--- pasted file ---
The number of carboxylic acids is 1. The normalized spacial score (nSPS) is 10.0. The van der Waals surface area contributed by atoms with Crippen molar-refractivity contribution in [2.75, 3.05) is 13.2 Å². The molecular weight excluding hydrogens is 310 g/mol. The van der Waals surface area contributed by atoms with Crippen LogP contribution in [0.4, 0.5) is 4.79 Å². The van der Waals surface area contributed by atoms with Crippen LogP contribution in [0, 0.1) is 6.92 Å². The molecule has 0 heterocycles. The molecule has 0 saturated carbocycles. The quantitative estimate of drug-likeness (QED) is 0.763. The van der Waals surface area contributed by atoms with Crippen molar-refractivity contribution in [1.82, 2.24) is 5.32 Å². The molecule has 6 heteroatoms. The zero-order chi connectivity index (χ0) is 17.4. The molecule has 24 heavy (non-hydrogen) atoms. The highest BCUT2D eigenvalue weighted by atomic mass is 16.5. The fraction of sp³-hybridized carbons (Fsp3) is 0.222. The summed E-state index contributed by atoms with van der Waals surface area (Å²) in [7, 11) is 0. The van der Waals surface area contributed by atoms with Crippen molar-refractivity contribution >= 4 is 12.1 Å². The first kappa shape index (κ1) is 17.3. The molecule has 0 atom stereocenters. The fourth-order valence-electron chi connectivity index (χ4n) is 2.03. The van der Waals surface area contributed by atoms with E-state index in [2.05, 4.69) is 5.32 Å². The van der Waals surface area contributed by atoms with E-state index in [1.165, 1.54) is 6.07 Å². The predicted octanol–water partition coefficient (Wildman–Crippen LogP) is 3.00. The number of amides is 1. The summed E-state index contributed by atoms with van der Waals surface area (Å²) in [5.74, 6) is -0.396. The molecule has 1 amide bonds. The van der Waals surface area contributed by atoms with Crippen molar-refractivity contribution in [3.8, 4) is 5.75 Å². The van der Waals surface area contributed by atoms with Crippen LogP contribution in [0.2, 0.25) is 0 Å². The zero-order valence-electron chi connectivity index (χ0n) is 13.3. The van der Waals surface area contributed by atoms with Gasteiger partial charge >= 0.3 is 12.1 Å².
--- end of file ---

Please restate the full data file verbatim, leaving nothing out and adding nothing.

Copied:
The number of carboxylic acids is 1. The normalized spacial score (nSPS) is 10.0. The van der Waals surface area contributed by atoms with Crippen molar-refractivity contribution in [2.75, 3.05) is 13.2 Å². The molecular weight excluding hydrogens is 310 g/mol. The van der Waals surface area contributed by atoms with Crippen LogP contribution in [0.4, 0.5) is 4.79 Å². The van der Waals surface area contributed by atoms with Crippen LogP contribution in [0, 0.1) is 6.92 Å². The molecule has 0 heterocycles. The molecule has 0 saturated carbocycles. The quantitative estimate of drug-likeness (QED) is 0.763. The van der Waals surface area contributed by atoms with Crippen molar-refractivity contribution in [1.82, 2.24) is 5.32 Å². The molecule has 6 heteroatoms. The zero-order chi connectivity index (χ0) is 17.4. The molecule has 24 heavy (non-hydrogen) atoms. The highest BCUT2D eigenvalue weighted by atomic mass is 16.5. The fraction of sp³-hybridized carbons (Fsp3) is 0.222. The summed E-state index contributed by atoms with van der Waals surface area (Å²) in [7, 11) is 0. The van der Waals surface area contributed by atoms with Crippen molar-refractivity contribution >= 4 is 12.1 Å². The first kappa shape index (κ1) is 17.3. The molecule has 0 atom stereocenters. The fourth-order valence-electron chi connectivity index (χ4n) is 2.03. The van der Waals surface area contributed by atoms with E-state index in [2.05, 4.69) is 5.32 Å². The van der Waals surface area contributed by atoms with E-state index in [1.165, 1.54) is 6.07 Å². The predicted octanol–water partition coefficient (Wildman–Crippen LogP) is 3.00. The number of amides is 1. The summed E-state index contributed by atoms with van der Waals surface area (Å²) in [5.74, 6) is -0.396. The molecule has 1 amide bonds. The van der Waals surface area contributed by atoms with Crippen molar-refractivity contribution in [3.8, 4) is 5.75 Å². The van der Waals surface area contributed by atoms with Crippen LogP contribution in [0.2, 0.25) is 0 Å². The zero-order valence-electron chi connectivity index (χ0n) is 13.3. The van der Waals surface area contributed by atoms with Gasteiger partial charge >= 0.3 is 12.1 Å².